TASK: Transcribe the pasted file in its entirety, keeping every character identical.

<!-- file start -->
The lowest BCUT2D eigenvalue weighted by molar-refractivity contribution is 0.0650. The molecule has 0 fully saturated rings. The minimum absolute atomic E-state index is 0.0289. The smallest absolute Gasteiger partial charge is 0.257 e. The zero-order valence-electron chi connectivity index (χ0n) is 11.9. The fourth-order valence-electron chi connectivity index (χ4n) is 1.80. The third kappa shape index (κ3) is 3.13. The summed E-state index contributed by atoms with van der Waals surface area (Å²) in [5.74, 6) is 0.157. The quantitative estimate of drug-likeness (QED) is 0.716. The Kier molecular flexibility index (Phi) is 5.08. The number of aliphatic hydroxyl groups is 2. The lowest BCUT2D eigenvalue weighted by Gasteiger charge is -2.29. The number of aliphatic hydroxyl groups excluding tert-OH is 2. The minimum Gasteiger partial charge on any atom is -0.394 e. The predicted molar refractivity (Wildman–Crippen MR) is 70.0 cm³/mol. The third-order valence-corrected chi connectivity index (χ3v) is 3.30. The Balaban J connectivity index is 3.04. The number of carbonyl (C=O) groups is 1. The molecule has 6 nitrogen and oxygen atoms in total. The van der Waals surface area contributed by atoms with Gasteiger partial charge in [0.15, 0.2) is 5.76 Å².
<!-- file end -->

The lowest BCUT2D eigenvalue weighted by molar-refractivity contribution is 0.0650. The molecule has 0 fully saturated rings. The minimum absolute atomic E-state index is 0.0289. The smallest absolute Gasteiger partial charge is 0.257 e. The zero-order valence-electron chi connectivity index (χ0n) is 11.9. The fourth-order valence-electron chi connectivity index (χ4n) is 1.80. The third kappa shape index (κ3) is 3.13. The summed E-state index contributed by atoms with van der Waals surface area (Å²) in [5.74, 6) is 0.157. The quantitative estimate of drug-likeness (QED) is 0.716. The Kier molecular flexibility index (Phi) is 5.08. The number of aliphatic hydroxyl groups is 2. The lowest BCUT2D eigenvalue weighted by Gasteiger charge is -2.29. The number of aliphatic hydroxyl groups excluding tert-OH is 2. The minimum Gasteiger partial charge on any atom is -0.394 e. The predicted molar refractivity (Wildman–Crippen MR) is 70.0 cm³/mol. The third-order valence-corrected chi connectivity index (χ3v) is 3.30. The Balaban J connectivity index is 3.04. The number of carbonyl (C=O) groups is 1. The molecule has 6 nitrogen and oxygen atoms in total. The van der Waals surface area contributed by atoms with Gasteiger partial charge in [0.15, 0.2) is 5.76 Å².